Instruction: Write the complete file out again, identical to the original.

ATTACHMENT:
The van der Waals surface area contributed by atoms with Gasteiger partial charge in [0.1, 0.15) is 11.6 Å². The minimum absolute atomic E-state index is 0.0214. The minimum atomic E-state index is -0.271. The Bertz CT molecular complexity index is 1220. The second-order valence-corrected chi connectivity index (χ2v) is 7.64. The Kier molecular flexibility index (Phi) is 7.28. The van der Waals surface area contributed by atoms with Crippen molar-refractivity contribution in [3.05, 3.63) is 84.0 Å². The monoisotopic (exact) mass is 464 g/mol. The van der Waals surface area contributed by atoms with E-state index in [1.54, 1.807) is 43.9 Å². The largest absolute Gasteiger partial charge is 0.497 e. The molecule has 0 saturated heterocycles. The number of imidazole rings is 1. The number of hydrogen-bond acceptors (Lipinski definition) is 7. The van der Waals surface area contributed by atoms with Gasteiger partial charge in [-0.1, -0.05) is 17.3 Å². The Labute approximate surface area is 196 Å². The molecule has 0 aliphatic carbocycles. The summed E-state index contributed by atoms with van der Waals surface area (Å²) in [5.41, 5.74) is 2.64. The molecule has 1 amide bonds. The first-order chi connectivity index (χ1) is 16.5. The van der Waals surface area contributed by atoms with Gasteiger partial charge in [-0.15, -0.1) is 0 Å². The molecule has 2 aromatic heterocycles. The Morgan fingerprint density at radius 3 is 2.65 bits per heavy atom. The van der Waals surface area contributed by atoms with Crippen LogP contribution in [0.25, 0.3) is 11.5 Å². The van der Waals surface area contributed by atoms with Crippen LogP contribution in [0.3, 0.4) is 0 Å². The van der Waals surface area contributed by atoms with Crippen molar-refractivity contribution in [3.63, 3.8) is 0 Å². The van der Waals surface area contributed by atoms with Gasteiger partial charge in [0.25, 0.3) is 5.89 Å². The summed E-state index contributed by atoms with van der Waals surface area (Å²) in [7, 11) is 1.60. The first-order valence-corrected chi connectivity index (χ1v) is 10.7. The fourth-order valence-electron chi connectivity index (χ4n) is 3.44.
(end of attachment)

The van der Waals surface area contributed by atoms with Gasteiger partial charge in [0.1, 0.15) is 11.6 Å². The minimum absolute atomic E-state index is 0.0214. The minimum atomic E-state index is -0.271. The Bertz CT molecular complexity index is 1220. The second-order valence-corrected chi connectivity index (χ2v) is 7.64. The Kier molecular flexibility index (Phi) is 7.28. The van der Waals surface area contributed by atoms with Crippen molar-refractivity contribution in [3.05, 3.63) is 84.0 Å². The monoisotopic (exact) mass is 464 g/mol. The van der Waals surface area contributed by atoms with E-state index in [1.54, 1.807) is 43.9 Å². The largest absolute Gasteiger partial charge is 0.497 e. The molecule has 0 saturated heterocycles. The number of imidazole rings is 1. The number of hydrogen-bond acceptors (Lipinski definition) is 7. The van der Waals surface area contributed by atoms with Gasteiger partial charge in [-0.1, -0.05) is 17.3 Å². The Labute approximate surface area is 196 Å². The molecule has 0 aliphatic carbocycles. The summed E-state index contributed by atoms with van der Waals surface area (Å²) in [5.41, 5.74) is 2.64. The molecule has 1 amide bonds. The first-order chi connectivity index (χ1) is 16.5. The van der Waals surface area contributed by atoms with Gasteiger partial charge in [-0.15, -0.1) is 0 Å². The molecule has 2 aromatic heterocycles. The Morgan fingerprint density at radius 3 is 2.65 bits per heavy atom. The van der Waals surface area contributed by atoms with Crippen LogP contribution in [0.25, 0.3) is 11.5 Å². The van der Waals surface area contributed by atoms with Crippen LogP contribution in [0.3, 0.4) is 0 Å². The van der Waals surface area contributed by atoms with Crippen molar-refractivity contribution in [3.63, 3.8) is 0 Å². The van der Waals surface area contributed by atoms with Gasteiger partial charge in [0.25, 0.3) is 5.89 Å². The summed E-state index contributed by atoms with van der Waals surface area (Å²) in [7, 11) is 1.60. The first-order valence-corrected chi connectivity index (χ1v) is 10.7. The fourth-order valence-electron chi connectivity index (χ4n) is 3.44.